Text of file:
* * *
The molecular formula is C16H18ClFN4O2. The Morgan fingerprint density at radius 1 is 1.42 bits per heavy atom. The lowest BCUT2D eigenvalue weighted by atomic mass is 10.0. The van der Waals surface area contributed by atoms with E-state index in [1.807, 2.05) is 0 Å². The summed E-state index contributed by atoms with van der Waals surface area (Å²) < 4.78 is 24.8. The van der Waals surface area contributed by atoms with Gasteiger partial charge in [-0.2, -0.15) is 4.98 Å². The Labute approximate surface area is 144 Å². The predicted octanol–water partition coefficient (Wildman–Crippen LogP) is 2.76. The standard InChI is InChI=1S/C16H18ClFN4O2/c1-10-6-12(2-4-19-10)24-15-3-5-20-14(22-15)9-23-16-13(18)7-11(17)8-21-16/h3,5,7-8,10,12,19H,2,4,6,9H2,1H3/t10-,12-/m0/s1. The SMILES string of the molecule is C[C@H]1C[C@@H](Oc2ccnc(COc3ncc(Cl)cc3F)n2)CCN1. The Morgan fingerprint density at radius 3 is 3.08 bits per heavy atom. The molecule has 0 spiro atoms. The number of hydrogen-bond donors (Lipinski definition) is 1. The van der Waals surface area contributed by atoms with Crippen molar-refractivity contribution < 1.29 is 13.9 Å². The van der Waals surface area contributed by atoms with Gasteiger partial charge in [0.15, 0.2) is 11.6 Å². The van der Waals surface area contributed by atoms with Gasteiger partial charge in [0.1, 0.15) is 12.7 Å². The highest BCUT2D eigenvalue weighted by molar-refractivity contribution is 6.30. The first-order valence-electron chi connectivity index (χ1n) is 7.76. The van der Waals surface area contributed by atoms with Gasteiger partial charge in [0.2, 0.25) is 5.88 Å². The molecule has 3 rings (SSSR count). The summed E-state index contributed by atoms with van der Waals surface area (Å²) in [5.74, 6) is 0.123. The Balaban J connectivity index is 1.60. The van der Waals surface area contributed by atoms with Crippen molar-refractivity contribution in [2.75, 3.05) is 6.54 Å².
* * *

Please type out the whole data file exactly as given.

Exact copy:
The molecular formula is C16H18ClFN4O2. The Morgan fingerprint density at radius 1 is 1.42 bits per heavy atom. The lowest BCUT2D eigenvalue weighted by atomic mass is 10.0. The van der Waals surface area contributed by atoms with E-state index in [1.807, 2.05) is 0 Å². The summed E-state index contributed by atoms with van der Waals surface area (Å²) < 4.78 is 24.8. The van der Waals surface area contributed by atoms with Gasteiger partial charge in [-0.2, -0.15) is 4.98 Å². The Labute approximate surface area is 144 Å². The predicted octanol–water partition coefficient (Wildman–Crippen LogP) is 2.76. The standard InChI is InChI=1S/C16H18ClFN4O2/c1-10-6-12(2-4-19-10)24-15-3-5-20-14(22-15)9-23-16-13(18)7-11(17)8-21-16/h3,5,7-8,10,12,19H,2,4,6,9H2,1H3/t10-,12-/m0/s1. The SMILES string of the molecule is C[C@H]1C[C@@H](Oc2ccnc(COc3ncc(Cl)cc3F)n2)CCN1. The Morgan fingerprint density at radius 3 is 3.08 bits per heavy atom. The molecule has 0 spiro atoms. The number of hydrogen-bond donors (Lipinski definition) is 1. The van der Waals surface area contributed by atoms with Crippen molar-refractivity contribution < 1.29 is 13.9 Å². The van der Waals surface area contributed by atoms with Gasteiger partial charge in [0.15, 0.2) is 11.6 Å². The van der Waals surface area contributed by atoms with Gasteiger partial charge in [0.1, 0.15) is 12.7 Å². The highest BCUT2D eigenvalue weighted by molar-refractivity contribution is 6.30. The first-order valence-electron chi connectivity index (χ1n) is 7.76. The van der Waals surface area contributed by atoms with Gasteiger partial charge in [0.2, 0.25) is 5.88 Å². The molecule has 3 rings (SSSR count). The summed E-state index contributed by atoms with van der Waals surface area (Å²) in [5.74, 6) is 0.123. The Balaban J connectivity index is 1.60. The van der Waals surface area contributed by atoms with Crippen molar-refractivity contribution in [2.75, 3.05) is 6.54 Å².